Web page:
> rRoot Entry` FPyFwWordDocumentp
{|&SLprObjectPool"C"CDSummaryInformation$|,4(u
!"#$%&'()*+,-./0123456789:;<=>?@ABCDEFGHIJKLMNOPQRSTUVWXYZ[\]^_`abcdefghijklmnox{|}~SummaryInformation(
DocumentSummaryInformation8
CompObjjz
> s
FMicrosoft Word Picture
MSWordDocWord.Picture.69qL?L2$+@E> s
FMicrosoft Word Document
MSWordDocWord.Document.69qata trends and anomalies. Many tools represent the dataset as an N-dimensional space. Two and three-dimensional sub-slabs of this space are rendered as 2D or 3D objects. Color and time (motion) add two more dimensions to the display giving the potential for a 5D display.
How do traditional relational databases fit into this picture? How can flat files (SQL tables) possibly model an N-dimensional problem? Relational systems model N-dimensional data as a relation with N-attribute domains. For example, 4-dimensional earth-temperature data is typically represented by a Weather table shown below. The first four columns represent the four dimensions: x, y, z, t. Additional columns represent measurements at the 4D points such as temperature, pressure, humidity, and wind velocity. Often these measured values are aggregates over time (the hour) or space (a measurement area).
Table 1: WeatherTime (UCT)LatitudeLongitudeAltitude
(m)Temp
(c)Pres
(mb)27/11/94:150037:58:33N122:45:28W10221100927/11/94:150034:16:18N 27:05:55W 10231024
The SQL standard provides five functions to aggregate the values in a table: COUNT(), SUM(), MIN(), MAX(), and AVG(). For example, the average of all measured temperatures is expressed as:
SELECT AVG(Temp)
FROM Weather;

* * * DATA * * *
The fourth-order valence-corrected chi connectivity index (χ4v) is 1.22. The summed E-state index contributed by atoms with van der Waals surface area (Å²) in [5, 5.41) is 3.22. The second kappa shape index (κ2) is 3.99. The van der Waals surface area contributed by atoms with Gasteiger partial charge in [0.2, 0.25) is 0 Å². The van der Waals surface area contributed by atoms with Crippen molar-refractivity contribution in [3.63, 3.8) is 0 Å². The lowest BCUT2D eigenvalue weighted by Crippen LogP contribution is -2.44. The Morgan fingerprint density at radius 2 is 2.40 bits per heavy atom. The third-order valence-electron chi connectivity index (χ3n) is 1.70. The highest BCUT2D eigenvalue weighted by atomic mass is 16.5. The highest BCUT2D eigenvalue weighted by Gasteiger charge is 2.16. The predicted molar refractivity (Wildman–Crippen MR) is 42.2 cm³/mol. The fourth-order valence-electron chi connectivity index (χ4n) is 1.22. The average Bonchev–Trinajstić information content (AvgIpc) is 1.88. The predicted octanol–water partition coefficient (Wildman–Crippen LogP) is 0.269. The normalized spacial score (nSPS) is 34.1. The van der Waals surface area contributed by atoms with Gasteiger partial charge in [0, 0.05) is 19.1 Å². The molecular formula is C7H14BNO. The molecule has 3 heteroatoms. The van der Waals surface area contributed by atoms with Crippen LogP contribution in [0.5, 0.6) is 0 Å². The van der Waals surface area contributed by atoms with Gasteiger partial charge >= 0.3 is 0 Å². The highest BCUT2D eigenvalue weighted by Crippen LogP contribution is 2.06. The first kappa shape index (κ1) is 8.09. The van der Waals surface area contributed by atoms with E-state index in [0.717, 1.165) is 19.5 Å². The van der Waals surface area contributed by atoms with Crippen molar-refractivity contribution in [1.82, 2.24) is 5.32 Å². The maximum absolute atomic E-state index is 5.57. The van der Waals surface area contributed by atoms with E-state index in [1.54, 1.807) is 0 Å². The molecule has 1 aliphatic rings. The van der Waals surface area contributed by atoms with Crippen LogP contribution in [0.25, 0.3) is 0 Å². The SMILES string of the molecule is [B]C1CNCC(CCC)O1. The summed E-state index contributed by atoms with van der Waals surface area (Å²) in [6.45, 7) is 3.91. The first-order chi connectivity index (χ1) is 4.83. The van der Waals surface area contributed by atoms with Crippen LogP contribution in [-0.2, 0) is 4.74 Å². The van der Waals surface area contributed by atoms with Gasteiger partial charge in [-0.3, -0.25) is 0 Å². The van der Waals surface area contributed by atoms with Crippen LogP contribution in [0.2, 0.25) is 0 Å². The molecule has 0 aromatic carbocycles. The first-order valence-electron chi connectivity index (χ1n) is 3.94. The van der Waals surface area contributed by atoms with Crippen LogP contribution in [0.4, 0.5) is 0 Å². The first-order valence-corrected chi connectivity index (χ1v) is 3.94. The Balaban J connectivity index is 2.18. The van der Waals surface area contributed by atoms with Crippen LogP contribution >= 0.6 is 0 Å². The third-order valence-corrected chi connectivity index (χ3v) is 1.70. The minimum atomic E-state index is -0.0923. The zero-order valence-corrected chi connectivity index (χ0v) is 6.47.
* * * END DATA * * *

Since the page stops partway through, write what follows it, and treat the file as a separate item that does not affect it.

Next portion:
In addition, SQL allows aggregation over distinct values. The following query counts the distinct number of reporting times in the Weather table:
SELECT COUNT(DISTINCT Time)
FROM Weather;
Many SQL systems add statistical functions (median, standard deviation, variance, etc.), physical functions (center of mass, angular momentum, etc.), financial analysis (volatility, Alpha, Beta, etc.), and other domain-specific functions.
Some systems allow users to add new aggregation functions. The Illustra system, for example, allows users to add aggregate functions by adding a program with the following three callbacks to the database system [Illustra]:
Init (&handle): Allocates the handle and initializes the aggregate computation.
Iter (&handle, value): Aggregates the next value into the current aggregate.
value = Final(&handle): Computes and returns the resulting aggregate by using data saved in the handle. This invocation deallocates the handle.
Consider implementing the Average() function. The handle stores the count and the sum initialized to zero. When passed a new non-null value, Iter()increments the count and adds the sum to the value. The Final() call deallocates the handle and returns sum divided by count.